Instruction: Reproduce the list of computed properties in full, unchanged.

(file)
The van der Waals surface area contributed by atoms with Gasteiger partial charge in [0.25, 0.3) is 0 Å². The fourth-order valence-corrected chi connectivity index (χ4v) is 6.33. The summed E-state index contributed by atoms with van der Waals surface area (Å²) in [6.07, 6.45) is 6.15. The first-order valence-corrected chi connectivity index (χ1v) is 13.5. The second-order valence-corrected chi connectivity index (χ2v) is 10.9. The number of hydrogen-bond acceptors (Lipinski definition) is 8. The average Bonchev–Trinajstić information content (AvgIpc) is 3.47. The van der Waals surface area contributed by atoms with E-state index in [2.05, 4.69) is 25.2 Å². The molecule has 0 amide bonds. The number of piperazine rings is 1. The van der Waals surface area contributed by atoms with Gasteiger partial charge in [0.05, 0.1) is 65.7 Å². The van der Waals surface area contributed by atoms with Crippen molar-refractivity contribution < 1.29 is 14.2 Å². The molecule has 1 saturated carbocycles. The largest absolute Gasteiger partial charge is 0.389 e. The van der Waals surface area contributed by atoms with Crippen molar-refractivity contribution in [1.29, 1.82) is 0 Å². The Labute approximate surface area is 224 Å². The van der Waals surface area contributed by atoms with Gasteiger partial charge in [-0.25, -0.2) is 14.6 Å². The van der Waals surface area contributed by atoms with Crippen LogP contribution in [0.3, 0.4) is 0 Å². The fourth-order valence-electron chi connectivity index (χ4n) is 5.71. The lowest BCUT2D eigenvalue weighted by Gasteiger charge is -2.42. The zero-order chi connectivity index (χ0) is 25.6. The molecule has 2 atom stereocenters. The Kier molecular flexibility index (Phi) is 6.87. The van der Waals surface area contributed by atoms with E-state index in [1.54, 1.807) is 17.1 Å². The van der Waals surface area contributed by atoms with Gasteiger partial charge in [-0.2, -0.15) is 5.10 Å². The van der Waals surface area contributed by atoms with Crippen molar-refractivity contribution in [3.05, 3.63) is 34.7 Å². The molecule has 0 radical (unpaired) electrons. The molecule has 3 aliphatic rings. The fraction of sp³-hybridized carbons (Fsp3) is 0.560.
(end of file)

The van der Waals surface area contributed by atoms with Gasteiger partial charge in [0.25, 0.3) is 0 Å². The fourth-order valence-corrected chi connectivity index (χ4v) is 6.33. The summed E-state index contributed by atoms with van der Waals surface area (Å²) in [6.07, 6.45) is 6.15. The first-order valence-corrected chi connectivity index (χ1v) is 13.5. The second-order valence-corrected chi connectivity index (χ2v) is 10.9. The number of hydrogen-bond acceptors (Lipinski definition) is 8. The average Bonchev–Trinajstić information content (AvgIpc) is 3.47. The van der Waals surface area contributed by atoms with E-state index in [2.05, 4.69) is 25.2 Å². The molecule has 0 amide bonds. The number of piperazine rings is 1. The van der Waals surface area contributed by atoms with Gasteiger partial charge in [0.05, 0.1) is 65.7 Å². The van der Waals surface area contributed by atoms with Crippen molar-refractivity contribution < 1.29 is 14.2 Å². The molecule has 1 saturated carbocycles. The largest absolute Gasteiger partial charge is 0.389 e. The van der Waals surface area contributed by atoms with Crippen molar-refractivity contribution in [1.29, 1.82) is 0 Å². The Labute approximate surface area is 224 Å². The van der Waals surface area contributed by atoms with Gasteiger partial charge in [-0.25, -0.2) is 14.6 Å². The van der Waals surface area contributed by atoms with Crippen LogP contribution in [0.3, 0.4) is 0 Å². The fourth-order valence-electron chi connectivity index (χ4n) is 5.71. The lowest BCUT2D eigenvalue weighted by Gasteiger charge is -2.42. The zero-order chi connectivity index (χ0) is 25.6. The molecule has 2 atom stereocenters. The Kier molecular flexibility index (Phi) is 6.87. The van der Waals surface area contributed by atoms with E-state index in [1.54, 1.807) is 17.1 Å². The van der Waals surface area contributed by atoms with Gasteiger partial charge in [-0.2, -0.15) is 5.10 Å². The van der Waals surface area contributed by atoms with Crippen molar-refractivity contribution in [3.05, 3.63) is 34.7 Å². The molecule has 0 radical (unpaired) electrons. The molecule has 3 aliphatic rings. The fraction of sp³-hybridized carbons (Fsp3) is 0.560.